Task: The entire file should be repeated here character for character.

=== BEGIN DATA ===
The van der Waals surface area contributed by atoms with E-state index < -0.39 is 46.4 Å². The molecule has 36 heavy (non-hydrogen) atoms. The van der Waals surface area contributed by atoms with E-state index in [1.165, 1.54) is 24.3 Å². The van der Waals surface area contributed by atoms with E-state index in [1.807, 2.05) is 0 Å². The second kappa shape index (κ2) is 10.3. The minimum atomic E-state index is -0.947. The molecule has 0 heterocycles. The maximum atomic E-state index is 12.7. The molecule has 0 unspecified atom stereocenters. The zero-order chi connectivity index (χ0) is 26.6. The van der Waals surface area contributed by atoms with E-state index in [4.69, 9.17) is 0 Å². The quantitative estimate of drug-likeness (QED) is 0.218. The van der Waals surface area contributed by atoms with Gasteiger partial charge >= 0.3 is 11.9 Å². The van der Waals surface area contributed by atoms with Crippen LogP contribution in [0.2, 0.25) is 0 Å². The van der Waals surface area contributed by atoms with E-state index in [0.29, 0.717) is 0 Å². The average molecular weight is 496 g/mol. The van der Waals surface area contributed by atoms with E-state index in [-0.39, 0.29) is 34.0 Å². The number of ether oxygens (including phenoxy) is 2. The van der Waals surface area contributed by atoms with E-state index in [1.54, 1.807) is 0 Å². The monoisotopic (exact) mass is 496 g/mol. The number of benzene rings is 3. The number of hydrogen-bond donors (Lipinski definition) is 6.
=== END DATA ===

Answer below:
The van der Waals surface area contributed by atoms with E-state index < -0.39 is 46.4 Å². The molecule has 36 heavy (non-hydrogen) atoms. The van der Waals surface area contributed by atoms with E-state index in [1.165, 1.54) is 24.3 Å². The van der Waals surface area contributed by atoms with E-state index in [1.807, 2.05) is 0 Å². The second kappa shape index (κ2) is 10.3. The minimum atomic E-state index is -0.947. The molecule has 0 heterocycles. The maximum atomic E-state index is 12.7. The molecule has 0 unspecified atom stereocenters. The zero-order chi connectivity index (χ0) is 26.6. The van der Waals surface area contributed by atoms with E-state index in [4.69, 9.17) is 0 Å². The quantitative estimate of drug-likeness (QED) is 0.218. The van der Waals surface area contributed by atoms with Gasteiger partial charge >= 0.3 is 11.9 Å². The van der Waals surface area contributed by atoms with Crippen LogP contribution in [0.2, 0.25) is 0 Å². The van der Waals surface area contributed by atoms with E-state index in [0.29, 0.717) is 0 Å². The average molecular weight is 496 g/mol. The van der Waals surface area contributed by atoms with E-state index in [-0.39, 0.29) is 34.0 Å². The number of ether oxygens (including phenoxy) is 2. The van der Waals surface area contributed by atoms with E-state index in [1.54, 1.807) is 0 Å². The monoisotopic (exact) mass is 496 g/mol. The number of benzene rings is 3. The number of hydrogen-bond donors (Lipinski definition) is 6.